plants and herbs
In natural dyeing, it is fundamental that the used plant should be of a dye plant species. This means that these plants must have some substances that reacts with the mordant to fix the colours in the fabric fibres. Distinct parts of the plant can be used such as: leaves, flowers, fruits, seeds, barks, roots, branches, and sawdust.
In my work with natural dyeing, I used, mostly, the plants that I found on São Paulo streets, such as avocado and guava tree leaves. There is a great plant to use to dye, which is called black-jack (Bidens pilosa), that I picked from within the cracks in the curb. It is considered an invasive species, but it also has medicinal qualities. Many times, I have joined leaves and flowers left on the ground such as hibiscus flowers, eucalyptus leaves, and tropical almond leaves (Terminalia catappa). I usually use the kitchen waste like onion skin, carrot top, avocado peel and seed, and Brazilian-pine nut shell. Last but not least, I like using traditional Brazilian dye plants such as urucum (Bixa orellana), which is used by indigenous people to paint their bodies; macela (Achyrocline satureioides ), a specie of daisy with tiny yellow flowers; erva-mate (Ilex paraguariensis), which is a typical tea from south of Brazil; and anileira (Indigofera suffruticosa), Brazilian indigo blue.
The list is quite long because there are many species that dye, and many of these species are also medicinal plants used frequently in herbal medicine. But I always prefer those plants that somehow surround me.
colours of nature
The list of colors below presents some plants that work very well for natural dyeing and botanical printing. Many are Brazilian species and others are not, but easy to find. Note that the same plant can produce different colors. This is because depending on the mordant we use for fixation, the tone changes. Like macela (Achyrocline satureioides), which, if used with alum, colors yellow and if used with iron, the color is moss green. The tones also vary a lot depending on the type of dyeing, whether botanical contact printing or traditional natural dyeing, the amount of plants used, the time immersed in the dye and many other factors. Plants marked with * (asterisk) were tested only in botanical contact printing.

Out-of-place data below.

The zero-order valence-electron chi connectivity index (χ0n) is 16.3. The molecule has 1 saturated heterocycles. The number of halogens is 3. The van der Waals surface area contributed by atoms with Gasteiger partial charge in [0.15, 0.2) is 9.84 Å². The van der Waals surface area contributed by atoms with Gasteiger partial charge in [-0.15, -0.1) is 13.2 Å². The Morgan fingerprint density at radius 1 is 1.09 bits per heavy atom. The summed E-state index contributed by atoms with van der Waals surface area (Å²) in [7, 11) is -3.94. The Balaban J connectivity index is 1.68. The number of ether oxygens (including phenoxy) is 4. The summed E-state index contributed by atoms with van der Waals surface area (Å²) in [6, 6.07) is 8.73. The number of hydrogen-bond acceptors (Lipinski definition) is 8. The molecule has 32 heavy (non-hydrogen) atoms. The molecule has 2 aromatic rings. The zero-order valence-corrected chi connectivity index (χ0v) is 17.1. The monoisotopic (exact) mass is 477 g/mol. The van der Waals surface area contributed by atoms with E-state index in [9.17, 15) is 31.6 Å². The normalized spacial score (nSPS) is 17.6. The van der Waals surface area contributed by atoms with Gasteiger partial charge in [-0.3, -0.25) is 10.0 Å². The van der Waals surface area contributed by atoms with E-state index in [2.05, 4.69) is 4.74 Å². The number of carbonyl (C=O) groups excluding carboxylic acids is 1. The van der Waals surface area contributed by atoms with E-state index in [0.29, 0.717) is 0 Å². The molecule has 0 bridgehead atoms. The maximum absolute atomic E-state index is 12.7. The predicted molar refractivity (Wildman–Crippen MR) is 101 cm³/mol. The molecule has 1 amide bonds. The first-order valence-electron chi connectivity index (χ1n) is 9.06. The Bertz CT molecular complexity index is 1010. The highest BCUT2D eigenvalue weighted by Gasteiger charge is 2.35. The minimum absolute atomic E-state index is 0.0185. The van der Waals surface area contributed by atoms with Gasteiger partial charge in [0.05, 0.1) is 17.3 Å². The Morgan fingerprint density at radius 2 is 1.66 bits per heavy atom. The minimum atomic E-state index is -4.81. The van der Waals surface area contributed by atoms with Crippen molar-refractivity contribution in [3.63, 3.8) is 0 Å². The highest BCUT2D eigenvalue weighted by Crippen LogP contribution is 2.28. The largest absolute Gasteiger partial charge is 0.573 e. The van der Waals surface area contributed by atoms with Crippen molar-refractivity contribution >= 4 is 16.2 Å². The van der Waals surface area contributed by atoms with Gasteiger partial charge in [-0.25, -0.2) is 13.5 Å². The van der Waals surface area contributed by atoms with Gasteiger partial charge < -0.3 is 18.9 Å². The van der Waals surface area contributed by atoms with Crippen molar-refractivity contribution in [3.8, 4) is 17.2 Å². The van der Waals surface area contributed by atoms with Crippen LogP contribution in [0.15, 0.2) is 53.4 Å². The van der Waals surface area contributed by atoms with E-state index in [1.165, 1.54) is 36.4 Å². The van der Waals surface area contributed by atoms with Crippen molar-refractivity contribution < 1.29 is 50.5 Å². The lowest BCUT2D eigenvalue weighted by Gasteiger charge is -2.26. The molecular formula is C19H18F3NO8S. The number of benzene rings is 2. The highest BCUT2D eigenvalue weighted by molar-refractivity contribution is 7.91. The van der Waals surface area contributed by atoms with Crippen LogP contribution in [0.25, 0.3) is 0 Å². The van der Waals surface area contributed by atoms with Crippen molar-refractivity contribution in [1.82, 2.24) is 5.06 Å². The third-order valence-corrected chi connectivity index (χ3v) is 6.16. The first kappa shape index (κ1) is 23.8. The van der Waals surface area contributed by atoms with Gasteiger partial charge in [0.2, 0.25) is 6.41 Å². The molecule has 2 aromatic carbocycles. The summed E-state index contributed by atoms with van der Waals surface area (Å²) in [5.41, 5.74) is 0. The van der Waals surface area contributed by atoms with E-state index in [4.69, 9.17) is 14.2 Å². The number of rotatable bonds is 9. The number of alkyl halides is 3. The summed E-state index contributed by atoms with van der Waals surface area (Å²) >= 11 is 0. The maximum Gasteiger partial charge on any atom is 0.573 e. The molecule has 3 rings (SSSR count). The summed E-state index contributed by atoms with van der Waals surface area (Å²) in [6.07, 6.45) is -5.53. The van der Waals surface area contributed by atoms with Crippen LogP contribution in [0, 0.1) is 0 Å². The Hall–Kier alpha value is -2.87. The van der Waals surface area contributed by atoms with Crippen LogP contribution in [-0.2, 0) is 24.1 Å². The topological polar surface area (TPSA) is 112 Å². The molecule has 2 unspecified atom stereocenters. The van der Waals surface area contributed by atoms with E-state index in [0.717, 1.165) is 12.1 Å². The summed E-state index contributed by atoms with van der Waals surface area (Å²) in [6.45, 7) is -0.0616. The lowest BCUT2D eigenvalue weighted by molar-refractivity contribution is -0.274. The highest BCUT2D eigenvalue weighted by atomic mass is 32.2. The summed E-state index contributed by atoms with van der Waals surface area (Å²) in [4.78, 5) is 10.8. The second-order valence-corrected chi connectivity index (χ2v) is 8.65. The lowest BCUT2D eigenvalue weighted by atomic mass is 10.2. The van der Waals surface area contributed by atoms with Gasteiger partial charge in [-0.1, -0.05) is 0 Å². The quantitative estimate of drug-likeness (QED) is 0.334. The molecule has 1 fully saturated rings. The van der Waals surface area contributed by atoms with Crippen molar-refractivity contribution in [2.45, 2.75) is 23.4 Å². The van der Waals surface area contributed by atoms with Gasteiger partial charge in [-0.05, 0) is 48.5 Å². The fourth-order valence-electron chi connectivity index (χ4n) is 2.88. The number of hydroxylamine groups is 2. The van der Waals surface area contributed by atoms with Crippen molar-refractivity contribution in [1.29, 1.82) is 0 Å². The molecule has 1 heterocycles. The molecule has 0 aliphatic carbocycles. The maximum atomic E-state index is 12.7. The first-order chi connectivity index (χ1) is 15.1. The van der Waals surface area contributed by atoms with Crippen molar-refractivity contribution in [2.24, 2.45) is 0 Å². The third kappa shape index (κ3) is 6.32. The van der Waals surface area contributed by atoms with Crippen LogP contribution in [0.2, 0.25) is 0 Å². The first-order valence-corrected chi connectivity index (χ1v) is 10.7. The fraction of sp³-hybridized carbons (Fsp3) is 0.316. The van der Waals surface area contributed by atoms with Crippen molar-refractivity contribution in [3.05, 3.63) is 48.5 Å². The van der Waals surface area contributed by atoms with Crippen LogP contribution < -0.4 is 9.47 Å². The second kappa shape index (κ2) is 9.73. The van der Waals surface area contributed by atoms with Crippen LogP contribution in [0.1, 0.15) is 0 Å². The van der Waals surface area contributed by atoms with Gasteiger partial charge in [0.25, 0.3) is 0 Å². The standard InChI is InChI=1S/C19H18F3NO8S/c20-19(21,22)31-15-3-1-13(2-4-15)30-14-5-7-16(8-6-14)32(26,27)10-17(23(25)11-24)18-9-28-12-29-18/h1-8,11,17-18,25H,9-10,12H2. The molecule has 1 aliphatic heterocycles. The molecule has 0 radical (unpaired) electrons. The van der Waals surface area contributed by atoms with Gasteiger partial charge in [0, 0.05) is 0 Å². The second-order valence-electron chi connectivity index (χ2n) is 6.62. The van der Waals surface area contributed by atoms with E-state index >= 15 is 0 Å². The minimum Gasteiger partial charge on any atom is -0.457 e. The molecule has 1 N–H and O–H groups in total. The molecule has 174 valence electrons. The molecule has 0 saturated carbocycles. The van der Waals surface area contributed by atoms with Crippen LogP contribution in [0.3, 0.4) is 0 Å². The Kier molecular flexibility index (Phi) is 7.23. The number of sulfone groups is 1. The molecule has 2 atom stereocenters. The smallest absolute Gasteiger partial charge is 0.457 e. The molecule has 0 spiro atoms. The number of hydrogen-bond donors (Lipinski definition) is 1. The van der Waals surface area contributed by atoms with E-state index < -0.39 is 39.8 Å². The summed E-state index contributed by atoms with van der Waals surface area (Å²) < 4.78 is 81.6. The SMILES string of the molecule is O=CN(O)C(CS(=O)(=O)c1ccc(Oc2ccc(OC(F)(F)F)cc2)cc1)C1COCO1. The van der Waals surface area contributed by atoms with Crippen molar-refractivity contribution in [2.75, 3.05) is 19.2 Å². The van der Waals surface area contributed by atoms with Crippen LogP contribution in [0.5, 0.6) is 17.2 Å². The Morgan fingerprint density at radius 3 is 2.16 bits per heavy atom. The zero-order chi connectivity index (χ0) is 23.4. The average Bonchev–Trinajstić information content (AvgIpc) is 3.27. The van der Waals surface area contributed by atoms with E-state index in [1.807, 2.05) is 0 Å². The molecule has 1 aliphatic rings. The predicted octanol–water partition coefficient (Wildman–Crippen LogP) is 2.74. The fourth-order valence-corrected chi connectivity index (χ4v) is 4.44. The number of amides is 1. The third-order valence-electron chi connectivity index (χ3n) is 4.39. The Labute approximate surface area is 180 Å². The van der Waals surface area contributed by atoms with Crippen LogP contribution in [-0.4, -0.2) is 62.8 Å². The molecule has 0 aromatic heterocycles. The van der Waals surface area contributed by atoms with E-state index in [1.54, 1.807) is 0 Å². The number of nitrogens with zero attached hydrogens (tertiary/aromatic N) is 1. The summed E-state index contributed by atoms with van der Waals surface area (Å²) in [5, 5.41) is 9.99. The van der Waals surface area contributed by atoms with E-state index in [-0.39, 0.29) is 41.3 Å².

Viscose dyed with pomegranate leaves using the botanical contact printing technique
Anileira (indigo), black nightshade * (bluish tones)
Brazilian pine (araucária), brazilwood, barbatimão, fig leaf *,
coffee leaf *, eucalyptus cinerea *, Japanese grape leaf *
Gray and graphite
Yerba mate, barbatimão, blackjack, casuarina *, guava *, tropical almond tree *, pixuruca *, niruri *
Macela, turmeric, carqueja, chamomile, carrot top, onion skin, cosmos leaf *, silk oak *, dandelion *
Annatto, black jack *, cosmos *, lichens *, eucalyptus cinerea *
Blackberry *, black nightshade *, pink knotweed *
Macela + indigo, pomegranate, red cabbage, yerba mate, tropical almond tree, carrot top, macela, carqueja *, glory bower *, joá *
Gold and Brown
Hibiscus, pomegranate, onion peel, black jack, eucalyptus, rose, walnut, araça, tropical almond tree, Brazilian pine, barbatimão, jabuticaba, guava, mangrove tree leaf, ipe flower *, cotton tree flower, coffee
Blackberry, roxinha (sawdust), black beans, aroeira, avocado leaf, lavender, geranium *, quaresmeira *
Avocado kernel and peel, aroeira, embaúba and jabuticaba *